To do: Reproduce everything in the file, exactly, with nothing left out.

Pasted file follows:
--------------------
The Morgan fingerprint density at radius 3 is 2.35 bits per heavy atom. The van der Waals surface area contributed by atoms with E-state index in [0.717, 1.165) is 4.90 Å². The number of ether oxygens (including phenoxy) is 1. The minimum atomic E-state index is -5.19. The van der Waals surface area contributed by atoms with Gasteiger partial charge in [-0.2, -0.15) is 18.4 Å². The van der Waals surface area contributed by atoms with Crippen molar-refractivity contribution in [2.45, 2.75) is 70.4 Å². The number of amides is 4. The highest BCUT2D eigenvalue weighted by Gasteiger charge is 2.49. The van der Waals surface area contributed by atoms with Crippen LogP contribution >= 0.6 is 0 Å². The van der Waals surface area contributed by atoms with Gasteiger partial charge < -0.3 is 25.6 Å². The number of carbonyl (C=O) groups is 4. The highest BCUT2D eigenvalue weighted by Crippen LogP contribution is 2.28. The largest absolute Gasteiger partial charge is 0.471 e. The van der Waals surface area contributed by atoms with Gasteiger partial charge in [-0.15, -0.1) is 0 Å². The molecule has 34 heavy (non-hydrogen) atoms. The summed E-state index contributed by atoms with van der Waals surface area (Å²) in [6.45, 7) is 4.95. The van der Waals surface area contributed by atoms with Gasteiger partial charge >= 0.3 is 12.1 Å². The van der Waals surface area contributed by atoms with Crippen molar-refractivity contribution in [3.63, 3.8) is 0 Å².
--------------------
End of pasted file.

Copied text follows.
The Morgan fingerprint density at radius 3 is 2.35 bits per heavy atom. The van der Waals surface area contributed by atoms with E-state index in [0.717, 1.165) is 4.90 Å². The number of ether oxygens (including phenoxy) is 1. The minimum atomic E-state index is -5.19. The van der Waals surface area contributed by atoms with Gasteiger partial charge in [-0.2, -0.15) is 18.4 Å². The van der Waals surface area contributed by atoms with Crippen molar-refractivity contribution in [2.45, 2.75) is 70.4 Å². The number of amides is 4. The highest BCUT2D eigenvalue weighted by Gasteiger charge is 2.49. The van der Waals surface area contributed by atoms with Crippen LogP contribution >= 0.6 is 0 Å². The van der Waals surface area contributed by atoms with Gasteiger partial charge < -0.3 is 25.6 Å². The number of carbonyl (C=O) groups is 4. The highest BCUT2D eigenvalue weighted by Crippen LogP contribution is 2.28. The largest absolute Gasteiger partial charge is 0.471 e. The van der Waals surface area contributed by atoms with Gasteiger partial charge in [-0.15, -0.1) is 0 Å². The molecule has 34 heavy (non-hydrogen) atoms. The summed E-state index contributed by atoms with van der Waals surface area (Å²) in [6.45, 7) is 4.95. The van der Waals surface area contributed by atoms with Gasteiger partial charge >= 0.3 is 12.1 Å². The van der Waals surface area contributed by atoms with Crippen molar-refractivity contribution in [3.63, 3.8) is 0 Å².